How to Refinish Wood Furniture

Follow this tried and tested method and detailed step-by-step tutorial to learn how to refinish wood furniture, including intricate details, without sanding, from an expert.

As you are refinishing wood furniture, be sure to also read our tips for painting furniture with different paint types, how to prevent tannin (knot) bleedthrough, and how to stain wood any color

how to refinish ornate wood furniture by Beckwiths Treasures on Remodelaholic


How to Refinish Wood Furniture (Without A Lot of Sanding)

by Beck from Beckwith’s Treasures

This post contains affiliate links for your convenience. Learn more and read our full disclosure policy here

So you have a piece of furniture you love, but it’s needing some attention. Here’s my process, start to finish based off years of experience, to help you refinish it right!

This amazing antique dining table was literally caked with old, crackled varnish so it is the perfect piece to share!

At some point someone had stripped the top and the inserts, but not the base.

How To Refinish Carved Wooden Furniture, Before, By Beckwiths Treasures On Remodelaholic

Stripping the old finish off intricate pieces like this ornate base might seem like a daunting task…

How To Refinish Carved Wooden Furniture, Base Before, By Beckwiths Treasures On Remodelaholic

And the thick, bubbly old finish looks so permanent, but you can do this! I’ll show you how!

how to refinish carved wooden furniture - before1

Don’t miss these other inspiring refinished furniture projects: Kitchen table refinished for a new look  –  Refinished Drop Leaf Table  –  Coffee Table Refinished to Buffet Table

First, choose the final finish.

The first thing you have to decide when “rehabbing” any piece of furniture is: how can the piece be “enhanced?”

I am first and foremost a die hard “wood lover.” Older pieces that are constructed of wood we just don’t see much any more in new, affordable furniture…walnut, cherry, mahogany, teak, rosewood deserve to show off their wooden beauty.

However, I’ve also painted many, many pieces. Here’s how I decide to paint or refinish furniture:

I paint the piece if:

  • it has a lot of water damage
  • it has broken or “bubbled” veneer that needs repair
  • it is missing trim pieces that have to be replaced
  • it is just an “outdated” piece with little value and a POW of color is what you’re after
  • I want uniform-looking furniture
Want to paint? We’ve got you covered: How to Paint Furniture, 4 Part Series with Reviews

I refinish the piece if:

  • it is mostly free of damage, or has only damage that can be corrected
  • it is fully intact with no missing pieces
  • I like the look of wood grain and its inherent color variations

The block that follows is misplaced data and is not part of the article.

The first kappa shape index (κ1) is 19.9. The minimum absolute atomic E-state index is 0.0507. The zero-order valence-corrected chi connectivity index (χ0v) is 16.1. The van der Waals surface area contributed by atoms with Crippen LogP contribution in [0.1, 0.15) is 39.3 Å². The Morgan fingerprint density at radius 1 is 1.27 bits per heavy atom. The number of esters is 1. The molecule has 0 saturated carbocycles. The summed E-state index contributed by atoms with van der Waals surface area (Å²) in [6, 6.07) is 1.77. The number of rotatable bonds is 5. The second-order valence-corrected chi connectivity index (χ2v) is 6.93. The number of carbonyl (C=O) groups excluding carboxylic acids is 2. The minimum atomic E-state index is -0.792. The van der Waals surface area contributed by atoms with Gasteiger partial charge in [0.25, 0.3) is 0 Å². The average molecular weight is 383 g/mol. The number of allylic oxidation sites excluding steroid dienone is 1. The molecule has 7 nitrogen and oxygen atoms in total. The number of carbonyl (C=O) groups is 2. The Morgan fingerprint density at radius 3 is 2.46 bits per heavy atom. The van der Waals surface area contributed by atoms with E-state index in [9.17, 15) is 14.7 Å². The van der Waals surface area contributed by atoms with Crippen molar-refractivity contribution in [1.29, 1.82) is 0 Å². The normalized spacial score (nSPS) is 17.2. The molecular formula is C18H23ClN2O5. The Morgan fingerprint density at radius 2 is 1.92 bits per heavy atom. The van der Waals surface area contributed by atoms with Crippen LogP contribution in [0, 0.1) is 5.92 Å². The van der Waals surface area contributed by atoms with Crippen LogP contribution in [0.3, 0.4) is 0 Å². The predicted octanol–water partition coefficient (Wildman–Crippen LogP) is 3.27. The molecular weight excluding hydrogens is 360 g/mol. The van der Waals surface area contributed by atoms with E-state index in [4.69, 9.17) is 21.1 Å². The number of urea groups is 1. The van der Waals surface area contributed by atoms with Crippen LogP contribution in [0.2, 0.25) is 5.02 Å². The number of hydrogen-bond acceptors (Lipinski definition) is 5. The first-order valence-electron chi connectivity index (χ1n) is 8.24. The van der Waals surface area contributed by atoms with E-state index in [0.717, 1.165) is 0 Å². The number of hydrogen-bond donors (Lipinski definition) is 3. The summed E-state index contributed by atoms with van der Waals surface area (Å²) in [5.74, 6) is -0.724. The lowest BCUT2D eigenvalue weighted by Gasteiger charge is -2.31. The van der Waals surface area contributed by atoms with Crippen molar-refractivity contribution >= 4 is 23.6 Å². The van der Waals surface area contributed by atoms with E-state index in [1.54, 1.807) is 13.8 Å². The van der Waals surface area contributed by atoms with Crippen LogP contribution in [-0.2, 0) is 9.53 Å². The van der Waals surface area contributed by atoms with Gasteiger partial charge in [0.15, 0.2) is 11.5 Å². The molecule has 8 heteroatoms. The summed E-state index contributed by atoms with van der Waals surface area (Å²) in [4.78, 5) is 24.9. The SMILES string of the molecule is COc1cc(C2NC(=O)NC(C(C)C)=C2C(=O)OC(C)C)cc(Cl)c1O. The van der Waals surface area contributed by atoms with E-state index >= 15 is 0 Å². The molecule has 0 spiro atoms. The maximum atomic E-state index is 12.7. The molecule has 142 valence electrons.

TIP: If you refinish a table with inserts, make sure you strip, stain and finish those at the same time so they will match!

Next, Strip Off the Finish

Even if you are going to paint, I suggest stripping off the current finish or paint on your piece of wood furniture.

In my experience, you will get a far superior result if you first strip the piece down to bare wood. My tried and true method doesn’t require much sanding either!

Bonus: you can pick up all the products you need at any home improvement store!

how to refinish carved wooden furniture - Beckwith's Treasures on @Remodelaholic - suppliesProducts you will need to strip and refinish wood furniture:

How to Refinish Wood Furniture, Die-Hard Rules

Regardless of “style” or “period” of the piece, I have a few “die hard” rules for stripping and refinishing ANY wood furniture. We all want your project to turn out amazing, so please remember:

#1: When stripping old finishes, there are NO shortcuts. 

Painted or stained or lacquered or multiple finishes, there are zero shortcuts! If you don’t do it right, your new finish will look like crud and you will have wasted your time. Settle in and do it right!


You are working with chemicals! Trust me…splash this stuff on your skin and it will leave a mark! (I wear glasses so I bought an inexpensive pair of glasses to wear while I work!) Don’t mess around, be safe!

#3: Protect your work surface.

Do not do this on any grass you are fond of and always put something disposable (paper, cardboard, plastic, whatever) under the piece to catch all the drips and gunk!

#4: Always follow each product’s safety instructions for indoor/outdoor use, fresh air requirements, etc.

Now, let’s get to work!


How to Refinish Furniture, Step by Step

Step 1: Remove heavy finish with Citristrip

If the existing finish (whether varnish, shellac, poly or paint) is really “heavy” I first coat it with Citristrip.

(If the piece doesn’t have a real heavy existing finish or multiple layers of paint, you may not even want to use Citristrip…use your judgment! Skip to Step 2 and use just the acetone and lacquer thinner mixture.)

To apply the Citristrip, I use a cheap “chip” brush to apply it per the directions.

After letting that sit a bit, I scrape all the flat parts with a plastic scraper. ALWAYS scrape with the grain.

how to refinish carved wooden furniture - Beckwith's Treasures on @Remodelaholic


(For how to “scrape” all the turned legs and carvings…see step 2 below)

Sometimes the finish melts right off, other times it is pretty stubborn…just coat it again with the stripper, let it sit a bit, and then scrape it again! It may take 2-3 applications to get all the “heavy” finish off.

how to refinish wooden furniture - Beckwith's Treasures on @Remodelaholic